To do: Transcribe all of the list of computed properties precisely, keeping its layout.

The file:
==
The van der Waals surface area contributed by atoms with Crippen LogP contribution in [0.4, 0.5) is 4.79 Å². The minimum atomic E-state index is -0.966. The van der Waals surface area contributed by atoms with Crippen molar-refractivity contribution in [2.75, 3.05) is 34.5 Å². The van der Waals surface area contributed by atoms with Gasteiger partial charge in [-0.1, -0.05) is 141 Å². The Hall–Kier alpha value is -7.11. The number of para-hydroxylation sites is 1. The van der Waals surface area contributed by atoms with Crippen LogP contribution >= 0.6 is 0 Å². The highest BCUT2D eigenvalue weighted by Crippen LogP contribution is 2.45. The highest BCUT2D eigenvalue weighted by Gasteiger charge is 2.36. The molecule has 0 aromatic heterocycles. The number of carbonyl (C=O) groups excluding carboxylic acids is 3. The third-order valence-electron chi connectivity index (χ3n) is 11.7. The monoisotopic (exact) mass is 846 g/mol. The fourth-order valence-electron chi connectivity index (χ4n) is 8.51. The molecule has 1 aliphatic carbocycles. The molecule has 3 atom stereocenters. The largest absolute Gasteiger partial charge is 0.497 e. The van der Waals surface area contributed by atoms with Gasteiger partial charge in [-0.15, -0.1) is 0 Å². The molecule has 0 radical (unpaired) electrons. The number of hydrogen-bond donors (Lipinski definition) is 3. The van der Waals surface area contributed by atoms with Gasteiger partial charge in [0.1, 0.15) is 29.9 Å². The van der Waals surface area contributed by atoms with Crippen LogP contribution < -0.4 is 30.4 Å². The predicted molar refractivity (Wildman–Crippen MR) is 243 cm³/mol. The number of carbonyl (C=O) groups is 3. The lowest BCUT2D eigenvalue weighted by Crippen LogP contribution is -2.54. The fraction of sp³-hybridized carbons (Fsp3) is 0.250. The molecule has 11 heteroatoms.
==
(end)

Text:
The van der Waals surface area contributed by atoms with Crippen LogP contribution in [0.4, 0.5) is 4.79 Å². The minimum atomic E-state index is -0.966. The van der Waals surface area contributed by atoms with Crippen molar-refractivity contribution in [2.75, 3.05) is 34.5 Å². The van der Waals surface area contributed by atoms with Gasteiger partial charge in [-0.1, -0.05) is 141 Å². The Hall–Kier alpha value is -7.11. The number of para-hydroxylation sites is 1. The van der Waals surface area contributed by atoms with Crippen LogP contribution >= 0.6 is 0 Å². The highest BCUT2D eigenvalue weighted by Crippen LogP contribution is 2.45. The highest BCUT2D eigenvalue weighted by Gasteiger charge is 2.36. The molecule has 0 aromatic heterocycles. The number of carbonyl (C=O) groups excluding carboxylic acids is 3. The third-order valence-electron chi connectivity index (χ3n) is 11.7. The monoisotopic (exact) mass is 846 g/mol. The fourth-order valence-electron chi connectivity index (χ4n) is 8.51. The molecule has 1 aliphatic carbocycles. The molecule has 3 atom stereocenters. The largest absolute Gasteiger partial charge is 0.497 e. The van der Waals surface area contributed by atoms with Gasteiger partial charge in [-0.15, -0.1) is 0 Å². The molecule has 0 radical (unpaired) electrons. The number of hydrogen-bond donors (Lipinski definition) is 3. The van der Waals surface area contributed by atoms with Gasteiger partial charge in [0.1, 0.15) is 29.9 Å². The van der Waals surface area contributed by atoms with Crippen LogP contribution < -0.4 is 30.4 Å². The predicted molar refractivity (Wildman–Crippen MR) is 243 cm³/mol. The number of carbonyl (C=O) groups is 3. The lowest BCUT2D eigenvalue weighted by Crippen LogP contribution is -2.54. The fraction of sp³-hybridized carbons (Fsp3) is 0.250. The molecule has 11 heteroatoms.